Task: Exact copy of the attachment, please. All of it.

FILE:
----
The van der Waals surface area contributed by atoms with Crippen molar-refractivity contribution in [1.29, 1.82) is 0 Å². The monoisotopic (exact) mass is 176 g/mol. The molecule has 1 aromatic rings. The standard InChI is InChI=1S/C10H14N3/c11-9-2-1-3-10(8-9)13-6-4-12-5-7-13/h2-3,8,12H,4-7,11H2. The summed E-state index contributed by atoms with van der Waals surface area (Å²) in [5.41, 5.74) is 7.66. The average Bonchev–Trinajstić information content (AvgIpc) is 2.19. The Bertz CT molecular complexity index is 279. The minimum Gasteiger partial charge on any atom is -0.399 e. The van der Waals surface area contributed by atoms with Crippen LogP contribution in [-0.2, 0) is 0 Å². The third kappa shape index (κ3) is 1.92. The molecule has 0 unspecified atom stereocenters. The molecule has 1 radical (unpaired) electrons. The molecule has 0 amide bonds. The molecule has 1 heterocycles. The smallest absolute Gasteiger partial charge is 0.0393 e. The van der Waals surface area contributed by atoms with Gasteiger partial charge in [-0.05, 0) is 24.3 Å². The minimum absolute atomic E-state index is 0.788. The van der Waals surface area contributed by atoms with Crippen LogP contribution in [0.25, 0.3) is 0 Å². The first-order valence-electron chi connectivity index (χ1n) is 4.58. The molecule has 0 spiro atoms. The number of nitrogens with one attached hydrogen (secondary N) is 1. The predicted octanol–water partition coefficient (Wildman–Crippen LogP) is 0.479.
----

The van der Waals surface area contributed by atoms with Crippen molar-refractivity contribution in [1.29, 1.82) is 0 Å². The monoisotopic (exact) mass is 176 g/mol. The molecule has 1 aromatic rings. The standard InChI is InChI=1S/C10H14N3/c11-9-2-1-3-10(8-9)13-6-4-12-5-7-13/h2-3,8,12H,4-7,11H2. The summed E-state index contributed by atoms with van der Waals surface area (Å²) in [5.41, 5.74) is 7.66. The average Bonchev–Trinajstić information content (AvgIpc) is 2.19. The Bertz CT molecular complexity index is 279. The minimum Gasteiger partial charge on any atom is -0.399 e. The van der Waals surface area contributed by atoms with Crippen LogP contribution in [-0.2, 0) is 0 Å². The third kappa shape index (κ3) is 1.92. The molecule has 0 unspecified atom stereocenters. The molecule has 1 radical (unpaired) electrons. The molecule has 0 amide bonds. The molecule has 1 heterocycles. The smallest absolute Gasteiger partial charge is 0.0393 e. The van der Waals surface area contributed by atoms with Gasteiger partial charge in [-0.05, 0) is 24.3 Å². The minimum absolute atomic E-state index is 0.788. The van der Waals surface area contributed by atoms with Crippen LogP contribution in [0.25, 0.3) is 0 Å². The first-order valence-electron chi connectivity index (χ1n) is 4.58. The molecule has 0 spiro atoms. The number of nitrogens with one attached hydrogen (secondary N) is 1. The predicted octanol–water partition coefficient (Wildman–Crippen LogP) is 0.479.